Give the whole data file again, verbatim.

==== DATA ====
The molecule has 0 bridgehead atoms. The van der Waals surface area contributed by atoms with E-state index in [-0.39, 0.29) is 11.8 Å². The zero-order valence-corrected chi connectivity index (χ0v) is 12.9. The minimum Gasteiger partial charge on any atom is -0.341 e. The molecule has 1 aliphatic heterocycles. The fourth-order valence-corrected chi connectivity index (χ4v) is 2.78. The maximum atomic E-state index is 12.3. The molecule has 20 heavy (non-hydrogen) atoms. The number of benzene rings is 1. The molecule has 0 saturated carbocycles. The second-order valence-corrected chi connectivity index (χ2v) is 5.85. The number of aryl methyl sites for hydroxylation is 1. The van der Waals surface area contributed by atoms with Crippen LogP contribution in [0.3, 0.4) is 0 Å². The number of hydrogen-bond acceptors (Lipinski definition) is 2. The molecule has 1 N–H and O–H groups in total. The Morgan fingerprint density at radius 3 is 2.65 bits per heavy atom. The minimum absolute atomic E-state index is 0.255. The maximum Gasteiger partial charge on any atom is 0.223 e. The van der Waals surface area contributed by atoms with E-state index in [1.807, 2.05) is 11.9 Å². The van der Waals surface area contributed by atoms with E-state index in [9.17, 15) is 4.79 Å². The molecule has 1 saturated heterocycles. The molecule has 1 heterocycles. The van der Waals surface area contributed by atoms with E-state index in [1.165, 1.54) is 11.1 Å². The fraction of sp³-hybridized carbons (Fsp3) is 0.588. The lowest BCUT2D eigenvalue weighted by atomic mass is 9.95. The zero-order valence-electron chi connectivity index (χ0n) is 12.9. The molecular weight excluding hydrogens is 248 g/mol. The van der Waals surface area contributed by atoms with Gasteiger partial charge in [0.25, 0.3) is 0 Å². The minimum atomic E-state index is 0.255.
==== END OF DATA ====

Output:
The molecule has 0 bridgehead atoms. The van der Waals surface area contributed by atoms with E-state index in [-0.39, 0.29) is 11.8 Å². The zero-order valence-corrected chi connectivity index (χ0v) is 12.9. The minimum Gasteiger partial charge on any atom is -0.341 e. The molecule has 1 aliphatic heterocycles. The fourth-order valence-corrected chi connectivity index (χ4v) is 2.78. The maximum atomic E-state index is 12.3. The molecule has 20 heavy (non-hydrogen) atoms. The number of benzene rings is 1. The molecule has 0 saturated carbocycles. The second-order valence-corrected chi connectivity index (χ2v) is 5.85. The number of aryl methyl sites for hydroxylation is 1. The van der Waals surface area contributed by atoms with Crippen LogP contribution in [0.3, 0.4) is 0 Å². The number of hydrogen-bond acceptors (Lipinski definition) is 2. The molecule has 1 N–H and O–H groups in total. The Morgan fingerprint density at radius 3 is 2.65 bits per heavy atom. The minimum absolute atomic E-state index is 0.255. The maximum Gasteiger partial charge on any atom is 0.223 e. The van der Waals surface area contributed by atoms with E-state index in [1.807, 2.05) is 11.9 Å². The van der Waals surface area contributed by atoms with E-state index in [9.17, 15) is 4.79 Å². The molecule has 1 saturated heterocycles. The molecule has 1 heterocycles. The van der Waals surface area contributed by atoms with E-state index in [1.165, 1.54) is 11.1 Å². The fraction of sp³-hybridized carbons (Fsp3) is 0.588. The lowest BCUT2D eigenvalue weighted by atomic mass is 9.95. The zero-order valence-electron chi connectivity index (χ0n) is 12.9. The molecular weight excluding hydrogens is 248 g/mol. The van der Waals surface area contributed by atoms with Gasteiger partial charge in [0.25, 0.3) is 0 Å². The minimum atomic E-state index is 0.255.